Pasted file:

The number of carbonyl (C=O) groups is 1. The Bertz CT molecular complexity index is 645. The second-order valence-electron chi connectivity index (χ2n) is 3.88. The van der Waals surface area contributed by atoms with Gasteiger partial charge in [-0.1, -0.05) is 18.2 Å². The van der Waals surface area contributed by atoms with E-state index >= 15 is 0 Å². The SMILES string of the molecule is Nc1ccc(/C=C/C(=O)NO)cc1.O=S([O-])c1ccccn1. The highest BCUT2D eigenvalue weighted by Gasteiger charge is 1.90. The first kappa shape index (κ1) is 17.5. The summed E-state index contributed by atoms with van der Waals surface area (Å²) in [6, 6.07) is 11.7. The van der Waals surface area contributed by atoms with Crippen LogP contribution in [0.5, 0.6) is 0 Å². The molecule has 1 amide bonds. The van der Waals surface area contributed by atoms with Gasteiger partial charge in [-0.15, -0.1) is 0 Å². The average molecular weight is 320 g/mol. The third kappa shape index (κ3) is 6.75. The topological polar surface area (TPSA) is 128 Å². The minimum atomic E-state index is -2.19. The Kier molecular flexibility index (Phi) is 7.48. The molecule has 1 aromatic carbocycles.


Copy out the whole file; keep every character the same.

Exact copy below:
The number of carbonyl (C=O) groups is 1. The Bertz CT molecular complexity index is 645. The second-order valence-electron chi connectivity index (χ2n) is 3.88. The van der Waals surface area contributed by atoms with Gasteiger partial charge in [-0.1, -0.05) is 18.2 Å². The van der Waals surface area contributed by atoms with E-state index >= 15 is 0 Å². The SMILES string of the molecule is Nc1ccc(/C=C/C(=O)NO)cc1.O=S([O-])c1ccccn1. The highest BCUT2D eigenvalue weighted by Gasteiger charge is 1.90. The first kappa shape index (κ1) is 17.5. The summed E-state index contributed by atoms with van der Waals surface area (Å²) in [6, 6.07) is 11.7. The van der Waals surface area contributed by atoms with Crippen LogP contribution in [0.5, 0.6) is 0 Å². The molecule has 1 amide bonds. The van der Waals surface area contributed by atoms with Gasteiger partial charge in [-0.15, -0.1) is 0 Å². The average molecular weight is 320 g/mol. The third kappa shape index (κ3) is 6.75. The topological polar surface area (TPSA) is 128 Å². The minimum atomic E-state index is -2.19. The Kier molecular flexibility index (Phi) is 7.48. The molecule has 1 aromatic carbocycles.